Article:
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As I've posted before, I'm a practicing Catholic, which is one who hopes to improve through repetition. (ba-dum-ting! Thank you, and don't forget to tip the waitress.) This morning, the First Mate informs me that it's that time again .... confession time.
Belonging to any religion requires sacrifice of one kind or another. For Catholics, we have an obligation to go to confession -- now called Reconciliation, sort of how "problems" started to become "opportunities" at the office -- at least once a year, or whenever we have a mortal sin that has not been confessed. (Please note that I am no expert on Catholicism, but I did stay at a Holiday Inn Express last night.) You are not supposed to receive the Holy Eucharist until you've confessed your sins and receive absolution. However, a large number of Catholics are uncomfortable with confession, myself included, and resist engaging in this particular sacrament. I've expressed this before to the First Mate, but she simply orders me to go. In my house, the First Mate outranks the Captain. Maybe it's different at your house.
Why the hesitancy? Sin is shameful, and one does not bare shame easily in front of anyone, least of all the parish priest -- though why that's more difficult than calling a talk-radio host or appearing on Jerry Springer, I'm not quite sure. Other Christian denominations eliminated confession as a public act of contrition, believing that the status of one's soul was between the penitent and God, and I admit that this view is attractive. However, sin by its nature is public, whether practiced as such or not. Sin pushes us away from God and his children. Indeed, separation is the nature of sin, and separation cannot be addressed by further separation. Atoning for sin should therefore involve an acknowledgement of the harm done to the entire Body of Christ, not just your own soul.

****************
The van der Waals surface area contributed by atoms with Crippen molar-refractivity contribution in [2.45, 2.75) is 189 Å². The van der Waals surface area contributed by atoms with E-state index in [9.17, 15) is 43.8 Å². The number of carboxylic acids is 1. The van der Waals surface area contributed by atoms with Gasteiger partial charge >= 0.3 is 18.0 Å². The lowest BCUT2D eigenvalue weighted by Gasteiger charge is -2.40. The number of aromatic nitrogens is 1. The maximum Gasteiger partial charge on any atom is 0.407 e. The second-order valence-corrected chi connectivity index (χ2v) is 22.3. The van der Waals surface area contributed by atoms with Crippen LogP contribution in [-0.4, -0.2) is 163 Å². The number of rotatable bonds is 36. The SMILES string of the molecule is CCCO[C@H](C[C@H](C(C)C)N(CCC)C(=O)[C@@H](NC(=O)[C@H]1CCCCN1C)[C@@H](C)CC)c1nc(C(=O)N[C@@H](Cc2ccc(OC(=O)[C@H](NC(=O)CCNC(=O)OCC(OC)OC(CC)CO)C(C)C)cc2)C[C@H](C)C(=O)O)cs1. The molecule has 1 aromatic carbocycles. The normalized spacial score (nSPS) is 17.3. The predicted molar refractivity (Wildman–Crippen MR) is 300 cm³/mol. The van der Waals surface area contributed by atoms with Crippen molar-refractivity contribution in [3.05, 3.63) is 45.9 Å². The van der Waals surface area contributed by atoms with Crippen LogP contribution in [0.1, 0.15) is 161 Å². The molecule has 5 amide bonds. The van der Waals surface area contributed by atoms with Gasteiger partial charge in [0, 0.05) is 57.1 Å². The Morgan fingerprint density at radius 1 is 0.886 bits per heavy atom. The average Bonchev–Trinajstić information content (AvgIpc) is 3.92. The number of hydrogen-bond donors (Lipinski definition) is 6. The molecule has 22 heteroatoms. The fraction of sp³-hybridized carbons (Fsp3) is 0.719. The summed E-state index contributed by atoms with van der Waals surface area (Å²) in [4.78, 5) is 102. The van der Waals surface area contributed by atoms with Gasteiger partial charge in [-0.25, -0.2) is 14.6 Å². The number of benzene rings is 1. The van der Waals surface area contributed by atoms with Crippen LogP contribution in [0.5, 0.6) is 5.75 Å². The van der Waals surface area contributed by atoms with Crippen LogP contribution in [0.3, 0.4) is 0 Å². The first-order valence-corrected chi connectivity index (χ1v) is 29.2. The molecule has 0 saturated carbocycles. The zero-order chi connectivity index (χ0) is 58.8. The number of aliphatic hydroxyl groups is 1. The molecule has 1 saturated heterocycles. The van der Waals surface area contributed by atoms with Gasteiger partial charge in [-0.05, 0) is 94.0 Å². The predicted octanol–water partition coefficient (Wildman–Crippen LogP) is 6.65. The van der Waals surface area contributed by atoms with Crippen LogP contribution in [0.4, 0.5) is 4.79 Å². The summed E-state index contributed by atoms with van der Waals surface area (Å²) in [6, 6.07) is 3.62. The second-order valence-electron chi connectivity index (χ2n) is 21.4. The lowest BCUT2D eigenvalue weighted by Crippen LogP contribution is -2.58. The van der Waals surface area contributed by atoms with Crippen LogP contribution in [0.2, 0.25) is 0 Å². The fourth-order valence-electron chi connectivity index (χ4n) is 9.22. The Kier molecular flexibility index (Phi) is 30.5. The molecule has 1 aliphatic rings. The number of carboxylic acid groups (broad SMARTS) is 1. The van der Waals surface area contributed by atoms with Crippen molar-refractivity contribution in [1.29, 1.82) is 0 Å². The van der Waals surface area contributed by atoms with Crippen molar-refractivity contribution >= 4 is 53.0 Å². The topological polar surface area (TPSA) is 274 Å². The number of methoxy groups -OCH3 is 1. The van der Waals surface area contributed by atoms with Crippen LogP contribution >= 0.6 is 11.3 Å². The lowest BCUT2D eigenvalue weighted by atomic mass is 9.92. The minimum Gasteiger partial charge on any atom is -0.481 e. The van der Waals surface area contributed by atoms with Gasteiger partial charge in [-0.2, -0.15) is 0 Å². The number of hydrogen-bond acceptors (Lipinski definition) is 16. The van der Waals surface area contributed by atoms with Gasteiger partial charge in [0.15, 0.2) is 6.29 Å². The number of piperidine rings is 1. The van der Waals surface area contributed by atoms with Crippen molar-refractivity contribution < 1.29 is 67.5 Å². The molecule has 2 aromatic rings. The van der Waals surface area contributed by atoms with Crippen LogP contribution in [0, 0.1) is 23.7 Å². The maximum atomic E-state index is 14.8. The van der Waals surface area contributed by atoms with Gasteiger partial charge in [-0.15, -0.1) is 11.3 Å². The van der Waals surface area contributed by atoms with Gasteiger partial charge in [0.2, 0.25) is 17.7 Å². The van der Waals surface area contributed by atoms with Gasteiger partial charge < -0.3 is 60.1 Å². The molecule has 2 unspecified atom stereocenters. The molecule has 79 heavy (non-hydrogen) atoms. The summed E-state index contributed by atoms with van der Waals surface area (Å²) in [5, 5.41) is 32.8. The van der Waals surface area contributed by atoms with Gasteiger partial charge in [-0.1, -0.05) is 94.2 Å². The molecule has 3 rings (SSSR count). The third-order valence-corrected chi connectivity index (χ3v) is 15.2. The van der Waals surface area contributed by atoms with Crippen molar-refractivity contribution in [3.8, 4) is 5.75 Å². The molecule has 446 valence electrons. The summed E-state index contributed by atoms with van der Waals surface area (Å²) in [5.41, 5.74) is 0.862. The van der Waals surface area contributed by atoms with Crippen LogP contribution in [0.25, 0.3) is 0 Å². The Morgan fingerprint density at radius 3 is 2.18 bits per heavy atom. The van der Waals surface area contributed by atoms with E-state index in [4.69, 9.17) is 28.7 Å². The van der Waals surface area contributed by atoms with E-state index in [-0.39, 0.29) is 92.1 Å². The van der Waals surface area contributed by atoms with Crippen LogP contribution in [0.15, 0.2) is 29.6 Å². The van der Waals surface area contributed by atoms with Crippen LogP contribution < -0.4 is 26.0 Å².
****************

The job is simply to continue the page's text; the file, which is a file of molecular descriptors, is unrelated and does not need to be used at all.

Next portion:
All of that ran through my mind today while waiting for my turn with the priest. Once I was inside the room -- this church doesn't have confessionals and so uses a curtain for privacy -- the priest made me feel comfortable, warmly greeting me and waiting for me to start. I went through my sins and discussed how they made me feel and how they affected my life, and it occurred to me that Catholics were about 1800 years ahead of Sigmund Freud. The only differences are that it doesn't take an hour (usually), there's no charge, and you're cured at the end of one session, at least theoretically.
Once I was done, I felt much better, as I always do. I wondered why I make such a big deal about this every time, and I think it's not because I have to sit in a room and discuss my shortcomings with a priest, or a therapist, or Jerry Springer on national TV. It's because I have to face my shortcomings at all, and without the mechanism of Reconciliation, I might never do it. Saying "I'm sorry and God forgives me" is just too easy to do without overt action showing a commitment to my own forgiveness.
But don't tell the First Mate, because then she'll start lording it over me, and I don't want to be responsible for her soul being imperiled by excess pride and vanity. (I'm such a giver.)Sphere It View blog reactions
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